a bar-shaped inner magnet assembly and an elongated annular outer magnet assembly surrounding the inner magnet assembly, the assemblies having mutually facing surfaces bounding a space between the assemblies, each assembly having a first pole directly attached to the backing plate for support thereby and for efficient magnetic coupling and a second pole spaced from the backing plate to establish a magnetic field between the two said second poles;
each magnet assembly including magnet means having two poles, a magnetic steel polepiece engaging one of the magnet poles, a nonmagnetic steel channel snugly surrounding the other of the magnet poles and the sides of the magnet means and engaging the polepiece, and a weldment for hermetically sealing the channel to the polepiece, whereby the magnet means is completely encased in steel and isolated from the sputtering cathode environment;
a water-cooled heat sink in the space between the inner and outer magnet assemblies in intimate thermal contact with the said surfaces bounding the space to cool the magnet assemblies, the heat sink having a face directed away from and spaced from the backing plate and containing an annular depression;
an elongated annular target having an annular protrusion intimately thermally coupled to the depression in said heat sink face in the magnetic field; and
means for securing the target to the heat sink to facilitate rapid target changing comprising threaded fastener means extending through the backing plate and the heat sink and threaded into the target protrusion.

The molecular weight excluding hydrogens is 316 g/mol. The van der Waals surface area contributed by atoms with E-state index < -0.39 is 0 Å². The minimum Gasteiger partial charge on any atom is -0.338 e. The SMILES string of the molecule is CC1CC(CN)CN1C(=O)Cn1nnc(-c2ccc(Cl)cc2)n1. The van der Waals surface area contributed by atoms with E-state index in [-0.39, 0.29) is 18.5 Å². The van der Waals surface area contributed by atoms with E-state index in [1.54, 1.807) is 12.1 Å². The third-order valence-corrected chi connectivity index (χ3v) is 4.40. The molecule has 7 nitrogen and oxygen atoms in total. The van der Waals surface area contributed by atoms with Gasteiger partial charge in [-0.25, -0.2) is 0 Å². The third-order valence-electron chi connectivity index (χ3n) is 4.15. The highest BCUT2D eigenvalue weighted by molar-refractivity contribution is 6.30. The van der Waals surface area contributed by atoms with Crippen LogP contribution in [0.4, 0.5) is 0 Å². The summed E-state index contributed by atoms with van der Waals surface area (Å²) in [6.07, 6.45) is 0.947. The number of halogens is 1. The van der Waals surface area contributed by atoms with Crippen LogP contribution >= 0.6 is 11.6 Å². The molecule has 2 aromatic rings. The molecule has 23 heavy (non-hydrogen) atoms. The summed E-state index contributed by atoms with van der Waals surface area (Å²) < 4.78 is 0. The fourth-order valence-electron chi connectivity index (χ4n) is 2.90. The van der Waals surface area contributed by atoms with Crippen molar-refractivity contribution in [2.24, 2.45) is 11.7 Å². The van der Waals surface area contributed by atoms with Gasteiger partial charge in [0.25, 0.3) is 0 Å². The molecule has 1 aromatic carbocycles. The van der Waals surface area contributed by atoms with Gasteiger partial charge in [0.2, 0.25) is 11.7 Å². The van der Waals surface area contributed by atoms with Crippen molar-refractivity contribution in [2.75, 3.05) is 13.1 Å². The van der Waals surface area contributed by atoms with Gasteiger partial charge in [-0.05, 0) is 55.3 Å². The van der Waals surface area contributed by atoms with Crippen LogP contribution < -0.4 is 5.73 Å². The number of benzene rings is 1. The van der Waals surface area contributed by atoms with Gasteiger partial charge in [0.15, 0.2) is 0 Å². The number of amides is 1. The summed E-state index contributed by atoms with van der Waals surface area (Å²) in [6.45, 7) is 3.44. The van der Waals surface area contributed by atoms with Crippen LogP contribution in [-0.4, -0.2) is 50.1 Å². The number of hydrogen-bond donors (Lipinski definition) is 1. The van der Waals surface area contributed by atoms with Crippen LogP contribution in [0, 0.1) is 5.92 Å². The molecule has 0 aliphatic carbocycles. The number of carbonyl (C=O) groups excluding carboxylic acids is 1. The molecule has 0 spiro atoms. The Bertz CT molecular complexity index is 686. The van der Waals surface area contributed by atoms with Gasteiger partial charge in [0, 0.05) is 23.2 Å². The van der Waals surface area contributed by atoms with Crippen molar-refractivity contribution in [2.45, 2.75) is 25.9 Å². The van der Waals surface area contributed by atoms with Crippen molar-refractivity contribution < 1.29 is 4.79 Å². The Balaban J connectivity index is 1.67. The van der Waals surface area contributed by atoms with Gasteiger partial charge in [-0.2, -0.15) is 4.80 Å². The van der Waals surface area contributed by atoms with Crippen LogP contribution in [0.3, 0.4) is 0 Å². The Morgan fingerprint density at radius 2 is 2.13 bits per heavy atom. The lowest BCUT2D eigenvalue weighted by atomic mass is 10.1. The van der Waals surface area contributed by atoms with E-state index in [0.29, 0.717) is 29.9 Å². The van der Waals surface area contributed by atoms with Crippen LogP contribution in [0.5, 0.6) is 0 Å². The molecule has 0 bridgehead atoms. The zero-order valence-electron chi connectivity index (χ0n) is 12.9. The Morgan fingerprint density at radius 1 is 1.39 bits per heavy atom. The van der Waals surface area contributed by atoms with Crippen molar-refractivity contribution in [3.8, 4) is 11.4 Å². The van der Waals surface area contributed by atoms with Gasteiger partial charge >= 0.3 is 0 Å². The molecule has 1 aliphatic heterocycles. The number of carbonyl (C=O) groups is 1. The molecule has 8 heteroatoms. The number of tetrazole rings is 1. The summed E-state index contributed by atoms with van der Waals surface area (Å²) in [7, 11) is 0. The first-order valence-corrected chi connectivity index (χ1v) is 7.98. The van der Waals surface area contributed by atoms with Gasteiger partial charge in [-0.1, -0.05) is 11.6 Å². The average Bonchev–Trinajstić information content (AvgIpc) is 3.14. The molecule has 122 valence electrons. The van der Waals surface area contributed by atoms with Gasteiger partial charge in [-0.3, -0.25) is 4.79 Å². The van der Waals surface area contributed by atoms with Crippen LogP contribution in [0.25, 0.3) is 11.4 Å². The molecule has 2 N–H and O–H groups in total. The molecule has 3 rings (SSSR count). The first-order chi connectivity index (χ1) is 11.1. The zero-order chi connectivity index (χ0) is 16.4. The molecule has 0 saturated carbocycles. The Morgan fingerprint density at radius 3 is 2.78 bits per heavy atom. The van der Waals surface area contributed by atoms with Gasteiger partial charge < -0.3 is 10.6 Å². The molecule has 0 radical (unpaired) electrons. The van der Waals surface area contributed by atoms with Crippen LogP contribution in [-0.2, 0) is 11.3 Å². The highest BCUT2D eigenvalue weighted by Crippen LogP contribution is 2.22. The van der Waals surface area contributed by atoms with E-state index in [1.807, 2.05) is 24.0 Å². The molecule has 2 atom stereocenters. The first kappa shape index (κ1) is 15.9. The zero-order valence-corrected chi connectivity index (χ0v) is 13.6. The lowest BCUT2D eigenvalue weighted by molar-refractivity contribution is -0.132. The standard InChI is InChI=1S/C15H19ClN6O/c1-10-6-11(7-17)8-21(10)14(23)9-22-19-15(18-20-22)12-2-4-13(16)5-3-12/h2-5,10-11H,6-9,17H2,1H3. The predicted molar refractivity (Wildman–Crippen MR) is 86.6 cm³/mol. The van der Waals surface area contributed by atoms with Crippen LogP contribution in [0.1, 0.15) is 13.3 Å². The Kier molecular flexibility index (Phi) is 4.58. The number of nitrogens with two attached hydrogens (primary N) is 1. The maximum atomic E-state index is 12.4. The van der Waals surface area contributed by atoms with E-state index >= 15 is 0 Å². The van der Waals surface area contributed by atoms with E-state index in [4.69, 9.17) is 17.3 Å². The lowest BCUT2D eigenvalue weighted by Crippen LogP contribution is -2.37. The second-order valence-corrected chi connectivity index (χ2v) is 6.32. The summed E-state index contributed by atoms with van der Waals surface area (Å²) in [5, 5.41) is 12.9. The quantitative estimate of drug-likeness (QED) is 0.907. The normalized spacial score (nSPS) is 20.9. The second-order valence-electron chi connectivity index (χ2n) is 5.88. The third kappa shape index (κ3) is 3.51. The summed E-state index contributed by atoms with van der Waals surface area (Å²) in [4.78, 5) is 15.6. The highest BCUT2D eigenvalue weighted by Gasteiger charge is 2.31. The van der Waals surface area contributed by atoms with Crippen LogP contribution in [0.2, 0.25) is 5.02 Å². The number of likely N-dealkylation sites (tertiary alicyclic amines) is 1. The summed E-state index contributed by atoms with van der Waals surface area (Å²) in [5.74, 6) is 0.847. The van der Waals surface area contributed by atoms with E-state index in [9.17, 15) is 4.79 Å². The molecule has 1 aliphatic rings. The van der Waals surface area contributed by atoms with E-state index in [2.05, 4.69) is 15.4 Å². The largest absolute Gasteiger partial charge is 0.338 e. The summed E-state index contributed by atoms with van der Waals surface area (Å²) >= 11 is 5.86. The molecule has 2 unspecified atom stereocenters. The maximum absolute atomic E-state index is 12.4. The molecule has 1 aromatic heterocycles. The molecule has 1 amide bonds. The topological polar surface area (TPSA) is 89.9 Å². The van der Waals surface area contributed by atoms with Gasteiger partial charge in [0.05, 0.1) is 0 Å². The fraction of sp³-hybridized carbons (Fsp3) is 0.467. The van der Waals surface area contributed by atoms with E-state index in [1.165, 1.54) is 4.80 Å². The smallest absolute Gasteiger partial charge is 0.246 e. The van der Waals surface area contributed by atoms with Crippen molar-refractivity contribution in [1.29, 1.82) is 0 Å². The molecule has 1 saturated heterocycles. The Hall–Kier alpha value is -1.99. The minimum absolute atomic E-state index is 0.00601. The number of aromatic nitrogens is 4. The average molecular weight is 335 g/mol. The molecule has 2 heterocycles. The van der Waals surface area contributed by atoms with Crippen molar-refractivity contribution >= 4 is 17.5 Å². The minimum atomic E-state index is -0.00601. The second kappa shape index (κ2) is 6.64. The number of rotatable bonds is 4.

3. A planar magnetron sputtering cathode assembly comprising:
a backing plate of magnetic material;
a bar-shaped inner magnet assembly and a rectangular annular outer magnet assembly surrounding the inner magnet assembly, the assemblies having mutually facing surfaces bounding a space between the assemblies, each assembly having a first pole directly attached to the backing plate for support thereby and for efficient magnetic coupling and a second pole spaced from the backing plate to establish a magnetic field between the two said second poles;
a water-cooled heat sink in the space between the inner and outer magnet assemblies in intimate thermal contact with the said surfaces bounding the space to cool the magnet assemblies, the heat sink having a surface spaced from the backing plate containing an annular trough directed away from the backing plate;
a rectangular annular target thermally coupled to the said heat sink surface in the magnetic field, the target having a tapered protrusion seated in the trough in intimate thermal contact with the heat sink; and
means for securing the target to the heat sink to facilitate rapid target changing comprising a plurality of bolts extending through the backing plate and the heat sink and threaded into the tapered protrusion.
4. A magnet assembly for a magnetron sputtering cathode comprising:
a magnetic stainless steel polepiece;